So its all about recognising the weaknesses ( which dont change a lot by each move , they are "static" ), knowing the methods to use them ( ~= tactcal motivs ) AND the test what does work ( best ) = calculation ( thinking process ).
    A tactic puzzle has usually several weaknesses and several possible tactical motives. You simply need to calculate which one is the right one you will not be able to bypass thinking at chess. And as more efficient you calculate ( or make logical conclusions to step fast through the tree of possible moves ) as quicker you solve the puzzle.
    You get twice as quick if you repeat (fuzzy) thoughts half as much. And dont forget the evaluation at the end of the calculation. You need to be able to judge the final positions exactly too: "is this endgame won or a draw.." , "is the attack of the opponent dangerous or not"...

    A concious thinking process makes you slower no doubt: as long as it did not become your second nature, but then its a skill. Think about teaching your child chess and explain how to finalise a KRRk Endgame
    All the thinking we explain to our kids like : look for the king not to be able to capture one of your rook.. we do it by ourself now automatically, a thinkingprocess became a skill.

    I suggest to look for the tactical weaknesses at least as aftermath, look for existing methods to use them and understand why the solution is best..why other ideas are worse..

    1. Great post my friend!

      I would like to add some elements:
      1) there is NO tactics without a weakness
      2) the tactics must be sound (even if complicated)
      3) the final position must be at least no worse than the starting one
      4) your task is to find the variation that gives you a desired result (most often the win, but sometimes a draw)
      5) you have to be able to recognize if the final position is really good to you (or maybe you missed some tactical opportunity)
      6) you have to do it correct and without losing (wasting) too much energy (I mean - optimal method or algorithm).
      7) the evaluation at the end of the variation must be correct (even if difficult at first)

      The more I read the more confused I am. Maybe it is a natural process, but sometimes I simply cannot comprehend what ideas and procesess others are talking about.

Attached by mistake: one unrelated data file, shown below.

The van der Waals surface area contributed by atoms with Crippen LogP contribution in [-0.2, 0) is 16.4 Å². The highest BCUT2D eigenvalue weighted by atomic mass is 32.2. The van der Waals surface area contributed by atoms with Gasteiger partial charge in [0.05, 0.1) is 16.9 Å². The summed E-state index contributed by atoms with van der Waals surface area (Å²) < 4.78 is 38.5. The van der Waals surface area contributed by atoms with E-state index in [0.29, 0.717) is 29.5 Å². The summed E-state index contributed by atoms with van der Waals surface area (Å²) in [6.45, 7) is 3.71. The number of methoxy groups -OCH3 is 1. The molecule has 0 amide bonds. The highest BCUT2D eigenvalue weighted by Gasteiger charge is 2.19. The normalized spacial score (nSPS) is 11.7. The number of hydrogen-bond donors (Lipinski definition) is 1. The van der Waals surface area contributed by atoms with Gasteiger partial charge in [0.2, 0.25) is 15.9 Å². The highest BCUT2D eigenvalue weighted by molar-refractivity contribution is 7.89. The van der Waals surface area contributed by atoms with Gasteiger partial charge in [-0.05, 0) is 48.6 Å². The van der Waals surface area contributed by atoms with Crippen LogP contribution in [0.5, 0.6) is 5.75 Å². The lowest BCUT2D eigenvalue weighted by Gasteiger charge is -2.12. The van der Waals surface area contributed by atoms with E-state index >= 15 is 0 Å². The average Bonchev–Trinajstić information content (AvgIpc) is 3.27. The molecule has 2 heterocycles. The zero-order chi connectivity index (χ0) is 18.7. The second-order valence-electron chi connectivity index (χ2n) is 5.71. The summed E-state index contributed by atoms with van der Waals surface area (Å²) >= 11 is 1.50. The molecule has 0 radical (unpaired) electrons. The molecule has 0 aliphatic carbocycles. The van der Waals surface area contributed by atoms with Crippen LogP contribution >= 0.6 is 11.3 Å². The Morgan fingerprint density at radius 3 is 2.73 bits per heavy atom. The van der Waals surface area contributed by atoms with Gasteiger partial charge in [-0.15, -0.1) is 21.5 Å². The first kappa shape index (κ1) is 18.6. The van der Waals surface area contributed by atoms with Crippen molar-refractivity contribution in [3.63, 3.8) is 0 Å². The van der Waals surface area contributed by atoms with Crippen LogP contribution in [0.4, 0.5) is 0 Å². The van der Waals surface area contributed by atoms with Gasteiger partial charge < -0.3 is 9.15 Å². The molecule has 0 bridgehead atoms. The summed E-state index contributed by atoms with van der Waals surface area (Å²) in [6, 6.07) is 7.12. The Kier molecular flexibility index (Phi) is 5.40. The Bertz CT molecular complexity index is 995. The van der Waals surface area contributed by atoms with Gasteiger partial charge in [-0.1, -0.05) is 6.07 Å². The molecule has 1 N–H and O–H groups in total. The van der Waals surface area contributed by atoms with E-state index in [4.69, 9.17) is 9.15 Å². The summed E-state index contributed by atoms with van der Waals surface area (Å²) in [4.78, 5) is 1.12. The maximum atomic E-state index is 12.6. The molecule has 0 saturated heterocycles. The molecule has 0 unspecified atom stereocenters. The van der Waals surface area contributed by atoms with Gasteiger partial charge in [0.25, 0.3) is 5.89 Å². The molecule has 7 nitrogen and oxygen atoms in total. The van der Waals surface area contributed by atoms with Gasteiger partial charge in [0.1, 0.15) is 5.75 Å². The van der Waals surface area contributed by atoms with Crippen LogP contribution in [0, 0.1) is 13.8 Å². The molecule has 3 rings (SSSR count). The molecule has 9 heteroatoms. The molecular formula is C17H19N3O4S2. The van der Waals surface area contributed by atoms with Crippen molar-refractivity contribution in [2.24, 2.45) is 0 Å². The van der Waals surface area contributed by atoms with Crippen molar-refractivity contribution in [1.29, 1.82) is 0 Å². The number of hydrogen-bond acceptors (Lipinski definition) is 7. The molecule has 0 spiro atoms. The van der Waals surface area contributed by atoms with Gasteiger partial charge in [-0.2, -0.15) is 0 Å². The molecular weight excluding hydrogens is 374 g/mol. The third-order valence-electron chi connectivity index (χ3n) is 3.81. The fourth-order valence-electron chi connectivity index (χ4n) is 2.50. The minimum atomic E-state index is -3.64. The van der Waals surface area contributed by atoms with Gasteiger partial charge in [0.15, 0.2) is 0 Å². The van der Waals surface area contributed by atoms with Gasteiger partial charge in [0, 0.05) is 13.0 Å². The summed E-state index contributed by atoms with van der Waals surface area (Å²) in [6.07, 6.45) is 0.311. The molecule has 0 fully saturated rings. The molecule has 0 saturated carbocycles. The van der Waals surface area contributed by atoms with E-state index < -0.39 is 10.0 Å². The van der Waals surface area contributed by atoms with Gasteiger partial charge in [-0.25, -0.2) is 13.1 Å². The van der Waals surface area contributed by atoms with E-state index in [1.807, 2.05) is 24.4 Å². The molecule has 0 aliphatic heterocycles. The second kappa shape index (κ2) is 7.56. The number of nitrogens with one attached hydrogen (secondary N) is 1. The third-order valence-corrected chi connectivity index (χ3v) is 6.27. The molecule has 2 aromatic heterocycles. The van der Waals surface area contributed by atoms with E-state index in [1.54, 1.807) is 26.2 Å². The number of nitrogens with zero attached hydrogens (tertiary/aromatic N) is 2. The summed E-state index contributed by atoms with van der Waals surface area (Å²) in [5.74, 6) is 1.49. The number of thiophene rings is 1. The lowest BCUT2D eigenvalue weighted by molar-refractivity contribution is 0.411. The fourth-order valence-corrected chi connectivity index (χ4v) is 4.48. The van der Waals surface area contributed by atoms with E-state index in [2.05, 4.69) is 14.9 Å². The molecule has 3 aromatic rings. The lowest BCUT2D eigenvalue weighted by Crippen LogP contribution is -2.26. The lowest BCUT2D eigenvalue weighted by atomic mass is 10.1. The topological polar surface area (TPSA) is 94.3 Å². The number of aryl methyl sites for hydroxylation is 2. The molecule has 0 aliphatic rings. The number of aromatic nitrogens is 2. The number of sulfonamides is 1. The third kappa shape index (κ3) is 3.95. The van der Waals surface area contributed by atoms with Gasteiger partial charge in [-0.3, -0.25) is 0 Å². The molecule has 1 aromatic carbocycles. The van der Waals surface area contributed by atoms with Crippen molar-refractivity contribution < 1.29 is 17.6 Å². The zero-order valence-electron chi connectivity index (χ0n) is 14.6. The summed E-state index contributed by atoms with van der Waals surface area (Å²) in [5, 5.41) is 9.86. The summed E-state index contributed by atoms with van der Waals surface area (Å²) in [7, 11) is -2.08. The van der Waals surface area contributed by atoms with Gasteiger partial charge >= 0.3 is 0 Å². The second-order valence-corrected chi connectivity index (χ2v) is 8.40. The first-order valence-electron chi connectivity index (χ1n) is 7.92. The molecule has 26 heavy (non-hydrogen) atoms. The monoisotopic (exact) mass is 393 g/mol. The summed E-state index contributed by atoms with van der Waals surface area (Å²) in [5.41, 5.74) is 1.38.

2. The more I think, the more sure I am.

      I think we need BETTER methods of training. What do I mean? For example: if you do not know how to crush your opponent's king - you will NOT be able to recognize the move best (or at least good enough one). And if you know at least a DOZEN of such "crushing attacks" and you know the process of finishing your opponent's king with the necessary factors (elements) - and when they work and when the do not - you may be sure your visualisation, calculation and process solving and the best move selection will improve.

      Take notice that we are making stupid and shame mistakes when we are lazy (not ready to use our minds with the highest level of focus and energy) or just play the move because we are blind to its refutation. And very often (if not always) the refutation could have been avoided if we would have the necessary knowledge and solid analysis of the (similar type of) position (before we start solving).

      What do you think about such approach? (It is not exclusive from the other approaches I have presented so far).

  2. @Tomasz, if you have questions, fire away. It's no easy matter.

    1. Thanks for your approval of my doubts (confussion).

      To be honest I would like to SEE - step by step - what do you mean - with the help of EXAMPLES. If you would be able to show some of your doubts, problems and ideas at the examples (no matter if the positions are from the game or set up to show the ideas) I will have no problems to understand.